Jim Bray's Car & Tech rants - publishing online exclusively since 1995
Ferris Bueller's Day Off

Top Hughes and Wyler films make their way onto 4K disc

By Jim Bray
August 17, 2023

Paramount has released another round of popular titles to their growing library of 4K discs and, while they may not be the most spectacular examples of the 4K disc medium, they both shine on the ultra high-definition discs and are well worth seeing and/or owning.

Ferris Bueller's Day off was a bit of a change of pace for writer/director John Hughes. He spent a lot of the 1980's making teen flicks from "The Breakfast Club" to "Sixteen Candles," but "Ferris Bueller's Day Off" is bit of an anomaly, in that rather than featuring an ensemble cast telling their own stories, it concentrates on one fellow – Ferris Bueller (Matthew Broderick) – a smart and popular kid who goes through life as if it's set to music.

One particularly beautiful Spring day he decides that life, whether set to musical accompaniment or not, is too short to spend slaving over books at school. He decides to cut class, dreaming up and putting into motion a well-planned "sickness" alibi – his ninth, apparently, of that particular school semester.

Ferris is very smart and quite inventive, and he has planned this day off down to the last potential fly in the ointment, or so he thinks. But he's also a good friend, so he drags his girlfriend (Mia Sara) and his best friend (Alan Ruck) into the adventure with him. He's so good he gets away with brazenly springing his love right out of the classroom, under the nose of a nasty school official (Jeffrey Jones) who swears to catch Ferris in the act and spends the rest of the movie chasing him with about as much success as Wile E. Coyote has in his eternal battles with the Roadrunner.

Armed with (well, stolen) Ruck's Dad's classic 1961 Ferrari 250 GT California, one of the most beautiful sports cars ever built, the trio heads to the heart of Chicago for their day of adventure. They go to a baseball game, an art museum, they (well, Ferris…) take over a downtown parade and generally have a really, really good time.  

The movie uses the rare strategy of having Broderick spend a good deal of its running time breaking the fourth wall, talking to the audience, and the tactic works really well. My favourite use of it is after the closing credits, when Broderick comes out of his bedroom, looks into the audience and tells them to go home because the picture is over. This has been used before, for example at the end of the Muppet Movie, but it's still a hoot.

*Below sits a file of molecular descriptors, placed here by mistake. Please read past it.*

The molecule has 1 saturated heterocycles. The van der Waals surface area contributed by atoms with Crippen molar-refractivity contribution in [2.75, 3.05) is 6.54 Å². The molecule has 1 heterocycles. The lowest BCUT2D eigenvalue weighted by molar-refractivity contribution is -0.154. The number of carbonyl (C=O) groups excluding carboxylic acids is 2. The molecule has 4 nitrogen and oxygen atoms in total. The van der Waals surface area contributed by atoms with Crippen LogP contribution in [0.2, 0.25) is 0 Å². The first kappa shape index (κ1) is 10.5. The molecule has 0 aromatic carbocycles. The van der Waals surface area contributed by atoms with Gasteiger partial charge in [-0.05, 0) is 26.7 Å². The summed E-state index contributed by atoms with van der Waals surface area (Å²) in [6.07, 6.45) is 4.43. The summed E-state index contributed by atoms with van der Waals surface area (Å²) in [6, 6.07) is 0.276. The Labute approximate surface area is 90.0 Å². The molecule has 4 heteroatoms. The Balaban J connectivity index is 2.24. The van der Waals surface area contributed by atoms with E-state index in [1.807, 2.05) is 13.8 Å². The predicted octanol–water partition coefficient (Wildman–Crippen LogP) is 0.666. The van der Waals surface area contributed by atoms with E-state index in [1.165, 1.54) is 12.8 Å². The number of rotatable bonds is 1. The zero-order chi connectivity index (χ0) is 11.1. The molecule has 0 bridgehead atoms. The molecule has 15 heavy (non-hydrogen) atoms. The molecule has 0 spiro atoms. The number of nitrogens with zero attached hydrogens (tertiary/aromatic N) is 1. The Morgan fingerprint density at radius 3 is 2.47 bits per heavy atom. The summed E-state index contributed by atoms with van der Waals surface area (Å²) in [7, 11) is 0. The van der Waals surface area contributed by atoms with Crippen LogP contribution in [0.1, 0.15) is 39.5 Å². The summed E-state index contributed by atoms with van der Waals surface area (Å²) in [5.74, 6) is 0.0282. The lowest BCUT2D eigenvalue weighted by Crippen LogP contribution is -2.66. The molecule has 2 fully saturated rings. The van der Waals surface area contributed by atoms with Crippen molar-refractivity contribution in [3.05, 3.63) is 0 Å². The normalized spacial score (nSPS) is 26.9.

The casting is inspired; Broderick's take on Ferris puts just the right twinkle in his eye, while Ruck is fine as the put upon but loyal friend who blossoms at the end. Sara is warm and pretty and brings just the right tone to her role, while Jones plays the "villain," who knows a rat when he smells one, with just the right amount of menace blended with incompetence. You know he's going to get his comeuppance, and you're all for it, and when it comes, you're glad.

It's a very likable movie, lighthearted and free spirited, and though I don't remember being a huge Hughes fan (and hadn't seen this movie for years) I still got some good laughs out of its silly situations. It'll probably not be remembered in Hollywood's history as a true classic such as Ben-Hur, but it's an enjoyable romp anyway. 

The 4K disc (there's no Blu-ray or digital code in the package) is pretty good. The picture is sharp and clean, though the reds seemed a tad hot (perhaps an editorial decision by Hughes and his cinematographer?). Overall, however, even though this won't go down in 4K history as a reference quality disc, it's very watchable.

The audio is Dolby Atmos, but it's basically front-loaded to the stereo speakers (and the centre channel, though it may be the ghost image caused by mono signals coming from stereo speakers). But the sound quality is just fine.

The 4K disc also contains a bunch of extras that are worth seeing/hearing, though none of them are new.
"Getting the Class Together" is a typical cast retrospective featurette, using interviews from most of the main players spliced together with appropriate behind-the-scenes footage. "The Making of Ferris Bueller's Day Off" is a bit shorter and doesn't focus so exclusively on the actors. Still, it's a variation (and an enjoyable one) on the theme of the first feature.

"Who is Ferris Bueller" looks at – Surprise, Surprise! – the protagonist, and on Broderick's portrayal of him. "The World According to Ben Stein" – Surprise, Surprise! – is about Mr. Stein, and features him talking not only about the film, but his other accomplishments in the real world, as a political operative and economist. I believe it was recorded before "Win Ben Stein's Money" was on the air.

"The Lost Tapes" is a bunch of even older interviews, etc. It's an entertaining montage that includes clips of the cast goofing around, as well as Broderick and Ruck reminiscing about their friendship on and off screen.